“To make matters worse, whenever all these serious changes are effected we are left out, and only learn through the media about things that have a bearing on our lives,” concluded the Union official

Principal Public Relations Officer at the Directorate of Public Service Management Kgotlele Kgotlele, like Nkhwa hold very conservative view on administrative processes, and this makes him an awkward interlocutor on discussions about staff movements and how they are affecting the BIAC transformation.
“As far as I am aware, the transfer of Mme Mma Nkhwa, is the prerogative of the Permanent Secretary to the President, so he would therefore be better positioned to spell out the basis of his decision.” explained Kgotlele.

Regarding Choto, Kgotlele pointed out that “again it’s a matter for the Director who as per the powers vested upon her by the Public Services general orders, as the employing authority may decide, subject to the best considerations for the public service, to deploy or re-deploy officers where it seems expedient.”

According to the affected officers, none of them were consulted or given an explanation by the Director. Their dismissal came like a bolt from the blues.

Developments at BIAC and DPSM have led to questions on the legality of the Public Service General Order provisions that grant the Director of DPSM, who is equivalent in rank to Permanent Secretaries in other Ministries, the power to unilaterally determine the future of other government employees under her supervision.

This situation is compounded by the absence of an independent dispute resolution mechanism where employees can challenge such decisions if they feel aggrieved, without the risk of jeopardizing their prospects for promotions or future consideration for re-employment or contract.

In this vein, the newly released report of the Ombudsman decries the said state of affairs.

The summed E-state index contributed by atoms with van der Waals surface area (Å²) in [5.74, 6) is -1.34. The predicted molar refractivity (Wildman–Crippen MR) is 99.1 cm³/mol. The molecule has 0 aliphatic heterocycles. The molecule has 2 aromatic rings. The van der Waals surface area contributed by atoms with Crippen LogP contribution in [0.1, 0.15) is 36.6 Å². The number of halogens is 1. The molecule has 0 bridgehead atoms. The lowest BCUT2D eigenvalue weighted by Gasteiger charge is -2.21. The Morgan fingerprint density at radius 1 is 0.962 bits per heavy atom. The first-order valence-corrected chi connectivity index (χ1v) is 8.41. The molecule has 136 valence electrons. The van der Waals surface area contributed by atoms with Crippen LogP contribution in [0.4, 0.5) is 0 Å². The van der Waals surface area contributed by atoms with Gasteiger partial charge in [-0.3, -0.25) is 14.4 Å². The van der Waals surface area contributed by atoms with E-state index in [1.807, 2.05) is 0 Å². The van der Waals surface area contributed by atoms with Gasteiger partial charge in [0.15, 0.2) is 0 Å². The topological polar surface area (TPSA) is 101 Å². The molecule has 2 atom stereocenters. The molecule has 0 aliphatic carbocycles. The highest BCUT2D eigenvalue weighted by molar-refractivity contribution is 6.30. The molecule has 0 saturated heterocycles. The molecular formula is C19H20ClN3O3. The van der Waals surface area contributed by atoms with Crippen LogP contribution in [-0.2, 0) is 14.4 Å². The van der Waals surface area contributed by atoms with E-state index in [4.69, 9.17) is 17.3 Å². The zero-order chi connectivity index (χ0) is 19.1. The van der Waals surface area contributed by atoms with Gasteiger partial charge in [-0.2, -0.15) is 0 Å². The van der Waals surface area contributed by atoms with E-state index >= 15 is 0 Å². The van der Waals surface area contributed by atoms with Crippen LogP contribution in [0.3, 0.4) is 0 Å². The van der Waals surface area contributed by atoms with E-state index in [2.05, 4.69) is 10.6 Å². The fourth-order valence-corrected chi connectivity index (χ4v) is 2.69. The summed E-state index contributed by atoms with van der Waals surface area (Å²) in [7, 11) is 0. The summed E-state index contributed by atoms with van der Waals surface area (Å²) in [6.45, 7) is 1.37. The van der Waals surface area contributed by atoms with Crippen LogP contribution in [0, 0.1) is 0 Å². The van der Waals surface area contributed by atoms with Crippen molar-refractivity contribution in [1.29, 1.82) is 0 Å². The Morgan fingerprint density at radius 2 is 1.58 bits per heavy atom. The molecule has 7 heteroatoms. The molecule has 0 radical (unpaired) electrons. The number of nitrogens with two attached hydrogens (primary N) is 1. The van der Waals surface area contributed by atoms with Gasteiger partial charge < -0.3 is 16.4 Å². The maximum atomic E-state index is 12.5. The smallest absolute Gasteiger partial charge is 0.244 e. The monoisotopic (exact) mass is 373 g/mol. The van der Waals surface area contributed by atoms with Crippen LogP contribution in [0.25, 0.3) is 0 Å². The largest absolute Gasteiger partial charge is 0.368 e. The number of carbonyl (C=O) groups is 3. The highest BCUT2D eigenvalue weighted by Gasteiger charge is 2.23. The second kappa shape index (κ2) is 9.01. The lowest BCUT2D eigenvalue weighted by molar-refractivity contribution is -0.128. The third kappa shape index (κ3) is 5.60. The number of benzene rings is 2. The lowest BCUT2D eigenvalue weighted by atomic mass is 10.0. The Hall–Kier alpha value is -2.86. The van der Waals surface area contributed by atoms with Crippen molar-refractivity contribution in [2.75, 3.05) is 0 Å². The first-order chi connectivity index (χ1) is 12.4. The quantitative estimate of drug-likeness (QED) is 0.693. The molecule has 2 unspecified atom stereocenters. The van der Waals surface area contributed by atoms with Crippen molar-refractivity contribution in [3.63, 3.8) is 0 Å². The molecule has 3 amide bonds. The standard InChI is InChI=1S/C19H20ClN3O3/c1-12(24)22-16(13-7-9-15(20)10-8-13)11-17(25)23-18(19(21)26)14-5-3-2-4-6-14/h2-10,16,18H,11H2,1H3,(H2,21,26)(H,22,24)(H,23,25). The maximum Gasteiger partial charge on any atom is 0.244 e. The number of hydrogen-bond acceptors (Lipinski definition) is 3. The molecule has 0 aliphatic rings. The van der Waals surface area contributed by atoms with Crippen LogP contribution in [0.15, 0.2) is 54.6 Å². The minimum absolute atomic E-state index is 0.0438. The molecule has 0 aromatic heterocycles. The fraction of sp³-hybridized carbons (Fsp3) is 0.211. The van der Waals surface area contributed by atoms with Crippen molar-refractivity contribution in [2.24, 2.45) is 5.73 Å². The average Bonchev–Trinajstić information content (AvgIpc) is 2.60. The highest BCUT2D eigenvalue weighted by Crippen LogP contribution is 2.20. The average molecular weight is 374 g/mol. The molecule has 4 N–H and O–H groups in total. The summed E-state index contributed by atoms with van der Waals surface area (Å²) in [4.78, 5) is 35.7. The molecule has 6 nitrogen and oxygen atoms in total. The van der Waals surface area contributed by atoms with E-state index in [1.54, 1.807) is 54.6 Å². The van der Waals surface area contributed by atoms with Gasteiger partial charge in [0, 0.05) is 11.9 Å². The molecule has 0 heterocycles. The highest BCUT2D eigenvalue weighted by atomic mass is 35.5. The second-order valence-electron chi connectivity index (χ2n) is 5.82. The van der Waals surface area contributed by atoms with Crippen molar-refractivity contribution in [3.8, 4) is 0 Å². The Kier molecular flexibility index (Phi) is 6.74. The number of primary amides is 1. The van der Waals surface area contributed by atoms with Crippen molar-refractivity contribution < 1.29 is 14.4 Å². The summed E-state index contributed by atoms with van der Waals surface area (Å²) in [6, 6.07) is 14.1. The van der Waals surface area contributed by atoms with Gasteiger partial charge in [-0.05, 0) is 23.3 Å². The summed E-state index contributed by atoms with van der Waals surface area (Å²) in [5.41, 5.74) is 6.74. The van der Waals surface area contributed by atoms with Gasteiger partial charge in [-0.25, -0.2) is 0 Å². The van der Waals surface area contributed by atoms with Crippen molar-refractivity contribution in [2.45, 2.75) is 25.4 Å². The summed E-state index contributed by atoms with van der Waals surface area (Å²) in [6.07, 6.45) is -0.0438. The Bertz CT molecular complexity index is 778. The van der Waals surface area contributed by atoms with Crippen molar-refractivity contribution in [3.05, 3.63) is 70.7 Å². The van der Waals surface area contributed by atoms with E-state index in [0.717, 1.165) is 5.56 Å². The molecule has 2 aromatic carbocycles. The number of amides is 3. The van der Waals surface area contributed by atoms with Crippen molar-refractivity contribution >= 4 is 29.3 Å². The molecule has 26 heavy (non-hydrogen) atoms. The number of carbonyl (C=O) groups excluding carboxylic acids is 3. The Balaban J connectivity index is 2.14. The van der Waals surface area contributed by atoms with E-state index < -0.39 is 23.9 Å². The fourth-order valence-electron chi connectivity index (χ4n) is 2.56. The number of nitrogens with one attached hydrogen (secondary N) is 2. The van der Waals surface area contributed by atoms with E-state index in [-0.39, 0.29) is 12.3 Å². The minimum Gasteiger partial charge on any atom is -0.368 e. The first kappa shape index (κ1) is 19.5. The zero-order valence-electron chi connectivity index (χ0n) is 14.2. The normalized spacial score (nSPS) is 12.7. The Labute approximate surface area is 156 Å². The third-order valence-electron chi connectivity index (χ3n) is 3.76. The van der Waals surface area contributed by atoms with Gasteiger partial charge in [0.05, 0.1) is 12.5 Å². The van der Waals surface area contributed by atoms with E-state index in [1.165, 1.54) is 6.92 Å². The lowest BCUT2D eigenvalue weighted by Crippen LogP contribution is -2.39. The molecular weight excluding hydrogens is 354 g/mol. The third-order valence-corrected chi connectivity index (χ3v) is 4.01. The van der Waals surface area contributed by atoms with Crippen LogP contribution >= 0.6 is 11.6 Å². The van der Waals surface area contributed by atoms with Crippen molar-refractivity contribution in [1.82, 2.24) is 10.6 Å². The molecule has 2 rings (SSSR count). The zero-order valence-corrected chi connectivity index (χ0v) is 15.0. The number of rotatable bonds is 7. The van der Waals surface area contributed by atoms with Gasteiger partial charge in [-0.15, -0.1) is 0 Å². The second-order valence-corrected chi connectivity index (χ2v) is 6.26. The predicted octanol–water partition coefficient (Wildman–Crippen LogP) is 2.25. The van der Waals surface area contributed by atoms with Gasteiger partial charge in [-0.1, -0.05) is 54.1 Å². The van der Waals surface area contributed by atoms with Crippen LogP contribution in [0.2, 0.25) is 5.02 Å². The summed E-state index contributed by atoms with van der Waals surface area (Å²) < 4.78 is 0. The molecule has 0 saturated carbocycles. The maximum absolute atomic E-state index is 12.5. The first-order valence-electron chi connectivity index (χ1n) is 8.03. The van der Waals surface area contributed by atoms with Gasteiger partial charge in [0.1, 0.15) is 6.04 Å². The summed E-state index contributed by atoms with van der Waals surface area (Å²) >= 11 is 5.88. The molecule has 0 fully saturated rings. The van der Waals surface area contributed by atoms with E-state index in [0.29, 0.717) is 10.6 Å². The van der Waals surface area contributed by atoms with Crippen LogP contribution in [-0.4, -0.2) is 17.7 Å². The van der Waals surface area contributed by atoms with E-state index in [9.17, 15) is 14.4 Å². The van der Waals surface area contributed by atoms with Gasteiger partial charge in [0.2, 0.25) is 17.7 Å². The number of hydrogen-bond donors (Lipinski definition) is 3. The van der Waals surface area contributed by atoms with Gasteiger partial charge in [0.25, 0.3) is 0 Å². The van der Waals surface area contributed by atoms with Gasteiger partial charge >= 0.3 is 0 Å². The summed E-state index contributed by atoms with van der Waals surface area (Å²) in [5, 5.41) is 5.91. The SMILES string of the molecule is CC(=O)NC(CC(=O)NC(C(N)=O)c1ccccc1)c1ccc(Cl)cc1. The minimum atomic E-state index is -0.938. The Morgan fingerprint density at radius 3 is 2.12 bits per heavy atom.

‘Every Public Sector Organization needs to have in-built grievances handling mechanism for quick resolution of internal disputes,’ stated the report, adding that such systems need to be created outside the usual organizational structures which exist within any organization.

The reason for creating this system is to infuse more objectivity in complaint handling which might ultimately result in employee confidence about the quality of the decision making process.

In the case of the Public Service, besides the impending finalization of the unionization process, there exists what is known as Public Service Commission established under section 109 (1) of the constitution which is appointed by the president.

However, the Ombudsman maintains that it remains dysfunctional, as the constitution does not make provision nor does it make clarifying the functions of the commission.

Although, in practice the commission has since its inception, heard and determined appeals against dismissals, surcharges and other closely related matters raised by public officers.

The Ombudsman said, “Public Servants usually have a host of grievances pertaining to their conditions of service such as appointments, promotions, upgrading, transfers etc, which they want to be resolved promptly by an independent entity.’

It is never sufficiently clear whether these grievances may be subject of adjudication by the PSC, or whether the commission is sufficiently resourced to handle them.

As a result, Public Servants are thrown into darkness as to how to move state machinery to deal with grievances arising in the course and scope of duty as such.

It was further stated that these workers had hopes that coming into existence of the Ombudsman in the country would make a difference to their misery.

But lo! And behold, ‘there was wholesale disappointment when it turned out that the Ombudsman Act section 4 (d) itself precludes investigation of any action taken in respect of appointments to offices or other employment in the service of government of Botswana,’ read the report.

Yet striking the Ombudsman contends that a lot of cases reported to his office reveal that some managers in the public sector often make decision but fail to disclose the reasons which inform their decision.

He pointed out that this happens mostly when adverse decisions would have been taken against affected persons.

“Even where reasons are given there is either little justification for reaching the conclusion, or worse still, the rationale for the decision is obscure,’ posited the Ombudsman.

In conclusion he lamented decisions taken without involvement of concerned individuals, adding, “The implication is that such an individual does not have any rights in the process, and this matter is of great concern.”